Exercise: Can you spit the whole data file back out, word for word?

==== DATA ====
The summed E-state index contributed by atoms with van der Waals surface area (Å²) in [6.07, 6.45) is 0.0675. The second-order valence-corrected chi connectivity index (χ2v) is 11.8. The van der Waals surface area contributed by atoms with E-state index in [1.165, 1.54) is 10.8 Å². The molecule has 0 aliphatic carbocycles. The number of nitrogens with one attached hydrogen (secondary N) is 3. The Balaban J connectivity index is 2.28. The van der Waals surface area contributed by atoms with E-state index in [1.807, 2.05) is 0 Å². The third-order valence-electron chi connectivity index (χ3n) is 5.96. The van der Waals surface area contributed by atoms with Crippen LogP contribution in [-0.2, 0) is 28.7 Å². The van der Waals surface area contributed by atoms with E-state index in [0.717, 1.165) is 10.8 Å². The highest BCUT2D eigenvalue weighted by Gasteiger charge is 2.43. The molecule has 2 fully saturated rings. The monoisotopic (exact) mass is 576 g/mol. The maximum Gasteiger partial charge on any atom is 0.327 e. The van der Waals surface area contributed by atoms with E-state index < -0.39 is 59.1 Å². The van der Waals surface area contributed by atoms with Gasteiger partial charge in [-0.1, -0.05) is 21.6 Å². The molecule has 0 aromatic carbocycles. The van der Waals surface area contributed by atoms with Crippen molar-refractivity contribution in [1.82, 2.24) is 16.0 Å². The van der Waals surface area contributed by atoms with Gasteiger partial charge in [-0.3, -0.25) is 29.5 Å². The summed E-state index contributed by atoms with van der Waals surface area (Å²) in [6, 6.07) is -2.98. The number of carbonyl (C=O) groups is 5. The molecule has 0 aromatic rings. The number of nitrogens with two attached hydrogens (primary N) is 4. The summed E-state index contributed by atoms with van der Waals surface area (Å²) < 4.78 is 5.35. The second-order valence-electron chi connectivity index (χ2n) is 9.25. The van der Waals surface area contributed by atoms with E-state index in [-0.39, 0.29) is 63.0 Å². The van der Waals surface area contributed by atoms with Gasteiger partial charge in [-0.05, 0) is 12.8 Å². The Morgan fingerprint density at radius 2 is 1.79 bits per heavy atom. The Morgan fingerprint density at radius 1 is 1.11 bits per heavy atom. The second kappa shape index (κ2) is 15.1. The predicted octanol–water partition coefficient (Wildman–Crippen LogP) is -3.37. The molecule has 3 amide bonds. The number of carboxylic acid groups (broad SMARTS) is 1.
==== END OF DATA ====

The summed E-state index contributed by atoms with van der Waals surface area (Å²) in [6.07, 6.45) is 0.0675. The second-order valence-corrected chi connectivity index (χ2v) is 11.8. The van der Waals surface area contributed by atoms with E-state index in [1.165, 1.54) is 10.8 Å². The molecule has 0 aliphatic carbocycles. The number of nitrogens with one attached hydrogen (secondary N) is 3. The Balaban J connectivity index is 2.28. The van der Waals surface area contributed by atoms with E-state index in [1.807, 2.05) is 0 Å². The third-order valence-electron chi connectivity index (χ3n) is 5.96. The van der Waals surface area contributed by atoms with Crippen LogP contribution in [-0.2, 0) is 28.7 Å². The van der Waals surface area contributed by atoms with E-state index in [0.717, 1.165) is 10.8 Å². The highest BCUT2D eigenvalue weighted by Gasteiger charge is 2.43. The molecule has 2 fully saturated rings. The monoisotopic (exact) mass is 576 g/mol. The maximum Gasteiger partial charge on any atom is 0.327 e. The van der Waals surface area contributed by atoms with E-state index < -0.39 is 59.1 Å². The van der Waals surface area contributed by atoms with Gasteiger partial charge in [-0.1, -0.05) is 21.6 Å². The molecule has 0 aromatic carbocycles. The van der Waals surface area contributed by atoms with Crippen molar-refractivity contribution in [1.82, 2.24) is 16.0 Å². The van der Waals surface area contributed by atoms with Gasteiger partial charge in [-0.3, -0.25) is 29.5 Å². The summed E-state index contributed by atoms with van der Waals surface area (Å²) in [6, 6.07) is -2.98. The number of carbonyl (C=O) groups is 5. The molecule has 0 aromatic rings. The number of nitrogens with two attached hydrogens (primary N) is 4. The summed E-state index contributed by atoms with van der Waals surface area (Å²) < 4.78 is 5.35. The second-order valence-electron chi connectivity index (χ2n) is 9.25. The van der Waals surface area contributed by atoms with E-state index in [-0.39, 0.29) is 63.0 Å². The van der Waals surface area contributed by atoms with Gasteiger partial charge in [-0.05, 0) is 12.8 Å². The Morgan fingerprint density at radius 2 is 1.79 bits per heavy atom. The Morgan fingerprint density at radius 1 is 1.11 bits per heavy atom. The second kappa shape index (κ2) is 15.1. The predicted octanol–water partition coefficient (Wildman–Crippen LogP) is -3.37. The molecule has 3 amide bonds. The number of carboxylic acid groups (broad SMARTS) is 1.